HEYDORN’S TAKE: AEW fans need AEW Dark to be more actively relevant

BY ZACK HEYDORN, PWTORCH COLUMNIST (@zheydorntorch)


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It’s hard to believe, but yes, AEW in fact has two different television shows. AEW Dynamite on TNT every Wednesday night. AEW Dark on YouTube every Tuesday night.

We all know Dynamite well. It’s AEW’s flagship show during primetime and the competitor across the ring from the other Wednesday night wrestling war combatant, NXT. Just as sure as Lana getting put through an announce table on Monday nights, each Wednesday night the battle rages, both brands clash, and we gleefully digest the numbers and debate the merits of each show on Thursday.

What about AEW Dark? Can this show get a little love? A little open relevancy perhaps?

I ask, not because its become a can’t miss product, as its certainly not that. Dark serves as AEW’s performance center and is the breeding ground for potential talent to show off and make a name for themselves in an effort to sign the dotted line on an AEW contract. I ask this for Dark because it’s become a product that drives significant stories that play out on AEW Dynamite. To properly serve the company in that way, the fans need the show to matter infinitely more to them than it does right now.

This week’s episode of Dynamite was a perfect example and should serve as the catalyst for more recognition of Dark as a key AEW product.

The Butcher and the Blade took on Dustin and QT Marshall of the Nightmare Family in what turned out to be an entertaining and bloody Bunkhouse Match. Was I the only one uncomfortable, though?

The match was good and it certainly wasn’t my first toe dip into bloody wrestling matches, but as these teams started fighting, it felt like they went from 0-100 on the odometer in a matter of seconds. It was awkward and unsettling. Then, the questions started flowing. Do these guys really hate each other this much? So much that they want to unveil crimson red masks on the other? Why do they hate each other? What did I miss? And on and on and on.

The missing ingredient for that match was AEW Dark. The entire feud between both teams took place on AEW’s secondary show, yet, there wasn’t any relevant mention of it on Dynamite. If there had been, the Bunkhouse match would have mattered more to fans and the audience wouldn’t have been squirming while watching it and attempting to put missing pieces together at the same time.

In this instance, if the Bunkhouse blow off match is the endgame, show the Dynamite viewer the story of how they got there. That means talking about Dark and making it relevant to the audience. Not only does that strategy set the table and prepare fans for a violent match, but it clues them in on the fact that Dark matters and that they should watch it and take it seriously. Instead, we got a parade of hardcore spots without context and an audience full of people scratching their heads as to why.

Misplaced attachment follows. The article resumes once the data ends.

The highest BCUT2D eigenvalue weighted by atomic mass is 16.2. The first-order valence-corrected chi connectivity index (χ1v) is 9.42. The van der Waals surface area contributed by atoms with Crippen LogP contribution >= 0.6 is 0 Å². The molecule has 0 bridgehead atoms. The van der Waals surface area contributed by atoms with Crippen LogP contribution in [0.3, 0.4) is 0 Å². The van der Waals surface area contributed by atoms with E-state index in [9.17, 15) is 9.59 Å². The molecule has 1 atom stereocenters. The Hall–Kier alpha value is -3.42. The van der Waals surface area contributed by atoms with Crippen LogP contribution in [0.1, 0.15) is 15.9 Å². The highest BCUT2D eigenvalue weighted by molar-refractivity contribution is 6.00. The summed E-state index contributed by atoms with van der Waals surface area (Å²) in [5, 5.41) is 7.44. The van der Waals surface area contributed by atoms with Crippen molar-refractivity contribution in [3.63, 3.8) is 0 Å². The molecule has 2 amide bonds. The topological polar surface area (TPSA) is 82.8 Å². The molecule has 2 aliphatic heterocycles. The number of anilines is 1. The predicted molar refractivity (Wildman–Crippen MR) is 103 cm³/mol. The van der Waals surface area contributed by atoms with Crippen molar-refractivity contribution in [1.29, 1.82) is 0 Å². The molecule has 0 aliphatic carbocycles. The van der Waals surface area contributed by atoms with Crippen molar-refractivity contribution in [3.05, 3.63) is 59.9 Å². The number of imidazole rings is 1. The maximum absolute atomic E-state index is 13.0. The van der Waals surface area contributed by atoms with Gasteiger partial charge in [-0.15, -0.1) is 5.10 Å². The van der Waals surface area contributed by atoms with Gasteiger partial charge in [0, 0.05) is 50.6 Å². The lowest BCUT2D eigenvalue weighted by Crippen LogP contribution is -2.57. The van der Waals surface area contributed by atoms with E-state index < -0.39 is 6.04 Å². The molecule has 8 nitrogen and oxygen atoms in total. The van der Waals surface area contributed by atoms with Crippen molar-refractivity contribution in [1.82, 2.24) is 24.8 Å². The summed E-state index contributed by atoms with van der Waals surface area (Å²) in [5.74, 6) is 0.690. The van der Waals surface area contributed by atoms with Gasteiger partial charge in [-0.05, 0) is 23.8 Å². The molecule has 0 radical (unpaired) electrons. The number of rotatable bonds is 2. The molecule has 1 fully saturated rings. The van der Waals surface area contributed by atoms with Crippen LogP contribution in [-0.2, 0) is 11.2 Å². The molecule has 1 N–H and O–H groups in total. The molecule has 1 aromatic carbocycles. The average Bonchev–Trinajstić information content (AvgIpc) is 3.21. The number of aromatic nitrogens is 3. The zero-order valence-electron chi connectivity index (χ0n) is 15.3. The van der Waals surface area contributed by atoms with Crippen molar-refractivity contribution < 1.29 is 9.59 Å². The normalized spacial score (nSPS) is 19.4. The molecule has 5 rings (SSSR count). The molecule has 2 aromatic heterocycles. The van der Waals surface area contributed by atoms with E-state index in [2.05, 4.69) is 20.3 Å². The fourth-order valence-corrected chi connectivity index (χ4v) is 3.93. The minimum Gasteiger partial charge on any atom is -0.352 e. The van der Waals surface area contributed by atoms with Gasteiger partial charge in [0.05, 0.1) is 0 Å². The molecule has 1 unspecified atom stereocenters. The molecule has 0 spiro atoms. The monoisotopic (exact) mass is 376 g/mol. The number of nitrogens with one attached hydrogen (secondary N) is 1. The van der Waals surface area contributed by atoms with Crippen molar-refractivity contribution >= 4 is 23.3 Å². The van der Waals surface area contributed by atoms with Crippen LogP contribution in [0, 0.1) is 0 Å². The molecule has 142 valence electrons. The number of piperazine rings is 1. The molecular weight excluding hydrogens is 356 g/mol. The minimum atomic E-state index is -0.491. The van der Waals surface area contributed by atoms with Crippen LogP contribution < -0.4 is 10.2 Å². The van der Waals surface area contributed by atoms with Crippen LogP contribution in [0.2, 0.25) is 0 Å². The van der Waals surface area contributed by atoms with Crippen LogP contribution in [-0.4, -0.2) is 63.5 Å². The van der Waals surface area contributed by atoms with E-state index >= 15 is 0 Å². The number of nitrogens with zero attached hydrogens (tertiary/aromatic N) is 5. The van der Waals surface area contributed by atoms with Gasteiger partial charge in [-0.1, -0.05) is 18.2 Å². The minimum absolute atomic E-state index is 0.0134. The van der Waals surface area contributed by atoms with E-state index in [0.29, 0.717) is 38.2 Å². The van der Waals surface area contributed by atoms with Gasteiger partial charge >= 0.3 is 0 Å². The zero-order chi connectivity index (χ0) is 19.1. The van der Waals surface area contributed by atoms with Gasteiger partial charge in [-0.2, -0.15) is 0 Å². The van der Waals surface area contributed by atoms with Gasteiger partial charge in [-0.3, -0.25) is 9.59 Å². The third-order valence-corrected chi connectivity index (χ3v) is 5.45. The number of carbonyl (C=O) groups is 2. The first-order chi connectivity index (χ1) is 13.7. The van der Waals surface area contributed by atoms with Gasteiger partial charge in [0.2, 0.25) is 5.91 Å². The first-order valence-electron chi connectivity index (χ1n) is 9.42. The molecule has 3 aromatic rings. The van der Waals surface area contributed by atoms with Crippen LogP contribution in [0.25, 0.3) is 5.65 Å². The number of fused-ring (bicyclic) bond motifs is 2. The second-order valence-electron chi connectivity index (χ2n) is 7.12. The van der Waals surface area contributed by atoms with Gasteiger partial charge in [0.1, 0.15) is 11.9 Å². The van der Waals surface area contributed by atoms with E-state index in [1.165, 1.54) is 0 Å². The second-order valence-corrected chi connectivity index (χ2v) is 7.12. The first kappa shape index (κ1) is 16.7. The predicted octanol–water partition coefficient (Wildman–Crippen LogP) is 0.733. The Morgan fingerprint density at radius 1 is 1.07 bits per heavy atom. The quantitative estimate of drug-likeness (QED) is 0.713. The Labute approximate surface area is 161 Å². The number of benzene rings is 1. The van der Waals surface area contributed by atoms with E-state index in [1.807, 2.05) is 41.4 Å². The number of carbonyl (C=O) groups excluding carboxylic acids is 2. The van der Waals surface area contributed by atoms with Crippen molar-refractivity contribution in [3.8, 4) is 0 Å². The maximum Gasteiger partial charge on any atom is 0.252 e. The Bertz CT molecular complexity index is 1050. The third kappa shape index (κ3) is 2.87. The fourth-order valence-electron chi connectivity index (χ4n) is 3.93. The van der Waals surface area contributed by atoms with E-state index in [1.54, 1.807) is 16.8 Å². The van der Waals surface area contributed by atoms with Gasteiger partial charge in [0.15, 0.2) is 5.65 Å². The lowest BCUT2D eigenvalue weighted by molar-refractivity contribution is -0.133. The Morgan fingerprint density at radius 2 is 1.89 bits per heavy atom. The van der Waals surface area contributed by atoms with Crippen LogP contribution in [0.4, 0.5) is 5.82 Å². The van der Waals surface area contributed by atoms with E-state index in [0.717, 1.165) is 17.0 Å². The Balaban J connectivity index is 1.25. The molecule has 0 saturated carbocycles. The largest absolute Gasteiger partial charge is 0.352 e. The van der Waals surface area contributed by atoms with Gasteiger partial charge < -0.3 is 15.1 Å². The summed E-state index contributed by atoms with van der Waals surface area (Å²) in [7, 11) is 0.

Also, on this week’s Dynamite and in their first promo since defeating FTR and becoming the AEW World Tag Team Champions, the Young Bucks called out Top Flight and challenged them to a match on next week’s episode. Now, if you’re an indy wrestling junkie, Top Flight is a name that has meaning. Many of AEW’s million Dynamite viewers aren’t diehard indy fans, though. So, what does that announced match mean to them? Well, unfortunately, not much.

Top Flight is a premiere tag team and one that is sure to make an impact wherever they go. They just aren’t nationally known names yet and in turn the announcement won’t pop the rating in the way that Tony Kahn is dreaming. Mr. Kahn, make AEW Dark relevant and that dream may just become reality.

How? Well, Top Flight competed on Dark just this past week. If the Young Bucks vs. Top Flight is going to be a top match on Dynamite, talk about Top Flight’s performance on Dark. The strategy should be to use their Dark performance to put them over ahead of the match with the Bucks. The goal should be to define them as a big deal with their Dark action as the foundation. It frames them in a way that makes them worthy of facing the AEW Tag Team Champions, but also in a way that makes them appear to be a big deal and a top tier “get” in terms of talent acquisition. This would put over a new tag team on the show, but also begin to cultivate the notion inside the heads of fans that Dark is appointment viewing because it’s the starting point for potential big stars.

We’re over a year into regular AEW programming now. AEW Dark needs more than a scroll at the bottom of the screen on Wednesday nights in order to serve the company how it wants it to. The fans need it to be more obviously relevant in order for them to take it seriously and so AEW can continue using it as a place where storylines for their company live and grow. Altering the perception of the show pays dividends. It helps Dynamite give perspective on potential matches, it shows off new talent in a brighter light, and it also will inevitably get more interested eyes on the product which is good for the Kahn bank account long term. A win, win, win.


NOW CHECK OUT LAST WEEK’S TAKE: HEYDORN’S TAKE: Don’t hold me to this – AEW Full Gear 2020

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